How the cloud is changing post workflows
I’ve been to IBC 10 times since 1999. And, while true veterans will scoff and reminisce about attending the exhibition in Brighton back in the day, I can say that I’ve seen some pretty dramatic changes in the industry over the course of a decade plus – from the first HD screens, to virtual sets, 3D TV, the cloud, 4K and drones. I bought a DVD of a Robbie Williams’ concert shot in HD after seeing a screening in the IBC theatre in 2003 despite hating the music, I was blown away by the picture quality at the time. However I never bought a 3D TV – which is, I’m sure you’ll agree, conclusive evidence of my ability to differentiate between the products that will have a real and lasting effect on our industry and the fads.
It’s one thing to wow the attendees of a trade show with amazing technology, but not all the shiny equipment and software launched at IBC will stand the test of time. That’s why I’m proud to be part of the Forscene team exhibiting at IBC this year. Forscene was launched at IBC in 2004, before anyone had come up with the term “the cloud” and when people thought it was impossible to view – never mind edit – video over the public Internet. But the product has stood the test of time and is now an integral part of post-production workflows for broadcast programming, news, education and sport content across the world.
Staying power is not our only strength though – Forscene is constantly evolving to meet the changing needs of our users. At IBC this year we’ll be demonstrating some of our significant new developments including dual system audio, multicam editing and expanded social media integration. But what we’re most excited about is our racing simulator. Not because it’s epic (it is) or because I’m going to be top of the leader board (I will, ahead of our Marketing Director) but because we’re using it to demonstrate how Forscene is reinventing production processes with the industry’s first end-to-end virtualised post-production workflow.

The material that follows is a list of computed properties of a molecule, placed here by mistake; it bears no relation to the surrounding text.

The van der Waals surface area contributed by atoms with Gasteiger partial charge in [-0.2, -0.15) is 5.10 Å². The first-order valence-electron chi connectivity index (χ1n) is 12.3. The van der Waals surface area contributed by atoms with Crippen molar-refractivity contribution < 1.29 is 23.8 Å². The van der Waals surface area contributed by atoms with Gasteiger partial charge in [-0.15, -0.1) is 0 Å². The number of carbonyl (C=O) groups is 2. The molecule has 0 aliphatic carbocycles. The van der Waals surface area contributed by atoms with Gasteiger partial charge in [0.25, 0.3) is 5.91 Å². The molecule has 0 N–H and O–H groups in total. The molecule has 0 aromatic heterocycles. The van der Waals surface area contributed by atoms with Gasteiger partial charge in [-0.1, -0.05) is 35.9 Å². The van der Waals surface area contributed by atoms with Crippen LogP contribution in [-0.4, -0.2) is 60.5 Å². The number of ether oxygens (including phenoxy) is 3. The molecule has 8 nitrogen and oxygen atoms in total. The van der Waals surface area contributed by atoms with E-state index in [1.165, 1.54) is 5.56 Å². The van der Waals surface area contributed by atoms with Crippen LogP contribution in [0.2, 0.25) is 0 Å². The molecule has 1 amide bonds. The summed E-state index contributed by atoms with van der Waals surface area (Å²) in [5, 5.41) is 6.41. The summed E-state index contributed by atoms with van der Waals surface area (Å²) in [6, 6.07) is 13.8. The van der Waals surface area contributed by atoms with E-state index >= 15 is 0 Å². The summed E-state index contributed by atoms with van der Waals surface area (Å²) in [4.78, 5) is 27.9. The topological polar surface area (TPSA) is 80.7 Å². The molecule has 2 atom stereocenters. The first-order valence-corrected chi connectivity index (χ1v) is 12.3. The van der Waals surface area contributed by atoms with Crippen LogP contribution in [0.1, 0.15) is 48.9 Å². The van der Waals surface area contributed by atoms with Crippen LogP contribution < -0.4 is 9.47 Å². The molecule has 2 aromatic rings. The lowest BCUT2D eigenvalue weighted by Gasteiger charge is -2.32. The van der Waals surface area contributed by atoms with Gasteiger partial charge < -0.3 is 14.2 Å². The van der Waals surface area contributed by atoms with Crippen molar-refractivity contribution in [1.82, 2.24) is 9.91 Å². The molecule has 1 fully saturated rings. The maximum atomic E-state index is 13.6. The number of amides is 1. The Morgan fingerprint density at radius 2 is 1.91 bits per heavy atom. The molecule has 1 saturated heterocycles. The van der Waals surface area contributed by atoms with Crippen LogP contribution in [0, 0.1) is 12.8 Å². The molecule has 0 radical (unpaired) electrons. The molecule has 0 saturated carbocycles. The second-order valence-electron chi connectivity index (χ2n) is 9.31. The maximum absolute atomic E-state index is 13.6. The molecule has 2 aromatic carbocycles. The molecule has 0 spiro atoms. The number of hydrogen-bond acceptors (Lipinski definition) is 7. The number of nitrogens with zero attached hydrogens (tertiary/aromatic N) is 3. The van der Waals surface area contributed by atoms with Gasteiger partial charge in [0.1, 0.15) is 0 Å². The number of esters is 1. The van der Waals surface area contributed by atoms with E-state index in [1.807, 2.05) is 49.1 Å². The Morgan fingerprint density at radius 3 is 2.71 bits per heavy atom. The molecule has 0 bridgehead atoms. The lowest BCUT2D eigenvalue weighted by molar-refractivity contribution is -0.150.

We’re inviting IBC visitors to experience the workflow first-hand by competing in a simulated car race, editing the live race footage in Forscene, and then sharing the video on social media – all without the need for any Forscene hardware. And if you can knock me out of first spot on the leaderboard you might even win a prize!
I’m really excited to work for a company that’s pioneering big changes to the way we produce video and to also work with clients that are constantly pushing the boundaries of delivering content in new and engaging ways. We’ve invited some of our clients to share their experience of how the cloud is changing post workflows at the Tech in Action Theatre at IBC. Join us on Saturday at 2:30pm in Hall 3 where I will be hosting a session about how logging, editing, reviewing and/or distributing content in the cloud has redefined post for these production, facility and digital rights content production specialists:
Edurne Bengoa: Head of Post Production MSV Post, Tinopolis Group
With over 20 years in industry, Ed started in production sound then moved to post. She worked at Molinare for 5 years and then the BBC for 9 before joining the Tinopolis group in 2012. Ed runs post facilities in London and Glasgow for Mentorn Media, Pioneer, Firecracker, Sunset+Vine and Passion Distribution.
Pete Burns: Commercial Manager UK, deltatre
Pete works closely with many of deltatre’s Federation and Broadcast clients, including European PGA, Sky Sports, and BBC Future Media, where he oversaw all digital projects for the 2012 London Olympic Games. Pete is responsible for the commercial strategy of deltatre’s video-based products and services, working closely with the product teams.
Gary Bradbury: Technical Manager Princess Post Production, Shine Group
Gary has 10 years experience in the post-production industry at Princess Productions and Evolutions. He runs the day-to-day technical operations at Princess and Shine TV including designing post-production workflows and solutions and managing the support team.
Looking forward to an amazing show, see you there.